The problems of measuring time of death from rigor mortis
Source: Homicide: A Year On The Killing Streets: David Simon.
“Without a time-of-death estimate based on body temperature, a medical examiner is aided only by the degree of rigor mortis (the stiffening of the muscles) and lividity (the settling and solidification of blood in the dependent parts of the body). But the rate at which any postmortem phenomenon occurs can vary widely, depending on the size, weight and build of the victim, the external temperature of the body at the time of death and the temperature or conditions of the death scene.”
“Moreover, rigor mortis sets and then disappears, then sets again in the first hours of death; a pathologist would have to examine the body more than once – and hours apart – to assess the true status of rigor correctly. As a result, detectives seeking time-of-death estimates have become accustomed to working within a spread of six, twelve, or even eighteen hours.”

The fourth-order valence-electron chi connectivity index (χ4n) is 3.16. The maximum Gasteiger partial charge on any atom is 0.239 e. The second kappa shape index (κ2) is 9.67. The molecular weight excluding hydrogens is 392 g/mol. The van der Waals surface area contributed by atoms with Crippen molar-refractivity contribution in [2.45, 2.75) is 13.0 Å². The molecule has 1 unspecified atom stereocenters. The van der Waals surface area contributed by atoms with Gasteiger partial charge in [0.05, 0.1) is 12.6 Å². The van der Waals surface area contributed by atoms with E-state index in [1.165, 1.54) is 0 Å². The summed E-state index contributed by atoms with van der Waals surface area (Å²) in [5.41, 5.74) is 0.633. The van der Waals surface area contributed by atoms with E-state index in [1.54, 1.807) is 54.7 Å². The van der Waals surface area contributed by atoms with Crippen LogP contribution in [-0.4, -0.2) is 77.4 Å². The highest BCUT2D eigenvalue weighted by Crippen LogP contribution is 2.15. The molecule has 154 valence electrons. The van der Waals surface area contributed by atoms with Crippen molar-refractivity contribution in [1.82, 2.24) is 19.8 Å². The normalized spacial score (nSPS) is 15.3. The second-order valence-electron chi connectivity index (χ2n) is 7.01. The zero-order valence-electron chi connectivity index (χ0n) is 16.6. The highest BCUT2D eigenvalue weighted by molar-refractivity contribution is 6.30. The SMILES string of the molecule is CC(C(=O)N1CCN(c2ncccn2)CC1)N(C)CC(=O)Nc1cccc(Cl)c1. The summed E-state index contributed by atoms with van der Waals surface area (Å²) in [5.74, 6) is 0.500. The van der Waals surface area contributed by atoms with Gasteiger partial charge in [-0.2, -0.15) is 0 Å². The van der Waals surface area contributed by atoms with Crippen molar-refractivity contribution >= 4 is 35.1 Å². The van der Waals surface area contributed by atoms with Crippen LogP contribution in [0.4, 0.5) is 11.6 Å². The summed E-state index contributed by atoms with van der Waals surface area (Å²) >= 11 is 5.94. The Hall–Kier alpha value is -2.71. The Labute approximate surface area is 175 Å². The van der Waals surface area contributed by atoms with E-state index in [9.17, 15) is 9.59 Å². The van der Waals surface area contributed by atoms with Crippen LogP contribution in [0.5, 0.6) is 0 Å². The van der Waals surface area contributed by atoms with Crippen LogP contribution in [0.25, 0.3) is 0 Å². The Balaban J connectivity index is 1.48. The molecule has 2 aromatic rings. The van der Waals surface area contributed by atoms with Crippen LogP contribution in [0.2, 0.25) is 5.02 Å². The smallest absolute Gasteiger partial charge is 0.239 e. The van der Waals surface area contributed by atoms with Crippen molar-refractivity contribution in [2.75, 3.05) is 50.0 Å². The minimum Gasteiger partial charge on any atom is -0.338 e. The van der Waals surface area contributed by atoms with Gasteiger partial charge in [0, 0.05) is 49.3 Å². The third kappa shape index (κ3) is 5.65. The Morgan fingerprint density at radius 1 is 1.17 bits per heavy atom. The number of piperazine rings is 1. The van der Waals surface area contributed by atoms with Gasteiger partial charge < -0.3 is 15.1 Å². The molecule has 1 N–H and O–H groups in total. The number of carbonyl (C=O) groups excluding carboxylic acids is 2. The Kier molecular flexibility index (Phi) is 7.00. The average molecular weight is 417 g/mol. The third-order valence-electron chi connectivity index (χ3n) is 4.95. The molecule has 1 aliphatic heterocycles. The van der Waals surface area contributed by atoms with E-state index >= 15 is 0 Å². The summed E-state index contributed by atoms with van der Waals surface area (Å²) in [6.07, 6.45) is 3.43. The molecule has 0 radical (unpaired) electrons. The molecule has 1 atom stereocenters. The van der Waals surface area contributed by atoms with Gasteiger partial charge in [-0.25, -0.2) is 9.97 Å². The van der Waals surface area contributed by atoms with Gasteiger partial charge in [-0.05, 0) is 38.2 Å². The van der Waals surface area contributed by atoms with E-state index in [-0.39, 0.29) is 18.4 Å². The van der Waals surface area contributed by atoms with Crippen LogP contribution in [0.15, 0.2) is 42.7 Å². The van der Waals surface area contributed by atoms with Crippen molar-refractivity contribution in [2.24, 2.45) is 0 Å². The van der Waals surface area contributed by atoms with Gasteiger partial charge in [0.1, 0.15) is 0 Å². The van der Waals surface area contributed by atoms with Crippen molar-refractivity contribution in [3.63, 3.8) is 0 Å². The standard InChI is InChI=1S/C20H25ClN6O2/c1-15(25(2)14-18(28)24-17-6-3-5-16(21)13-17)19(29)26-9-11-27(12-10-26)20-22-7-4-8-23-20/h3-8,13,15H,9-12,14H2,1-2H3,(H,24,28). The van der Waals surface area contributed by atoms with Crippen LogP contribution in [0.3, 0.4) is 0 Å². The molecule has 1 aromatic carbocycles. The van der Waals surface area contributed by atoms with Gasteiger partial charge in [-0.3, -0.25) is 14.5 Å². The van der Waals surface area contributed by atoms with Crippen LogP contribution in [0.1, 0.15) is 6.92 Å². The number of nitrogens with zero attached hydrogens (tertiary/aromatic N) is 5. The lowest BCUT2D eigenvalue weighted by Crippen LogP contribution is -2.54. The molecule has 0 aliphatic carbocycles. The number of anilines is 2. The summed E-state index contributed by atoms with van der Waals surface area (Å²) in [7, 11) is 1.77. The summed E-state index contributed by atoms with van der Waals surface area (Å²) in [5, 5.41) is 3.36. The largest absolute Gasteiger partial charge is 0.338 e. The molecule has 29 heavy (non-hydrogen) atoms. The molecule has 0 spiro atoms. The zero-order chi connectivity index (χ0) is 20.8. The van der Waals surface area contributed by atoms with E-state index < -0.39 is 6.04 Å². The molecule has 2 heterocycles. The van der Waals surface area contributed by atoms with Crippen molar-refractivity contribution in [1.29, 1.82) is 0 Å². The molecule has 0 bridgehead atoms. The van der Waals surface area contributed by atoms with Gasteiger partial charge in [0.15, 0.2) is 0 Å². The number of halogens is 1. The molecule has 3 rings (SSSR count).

“The truth is that medical experts can often provide no more than a rough guess as to the victim’s time of death.”
In addition: To match the DNA coding of human hair at least one entire hair with its root intact is needed.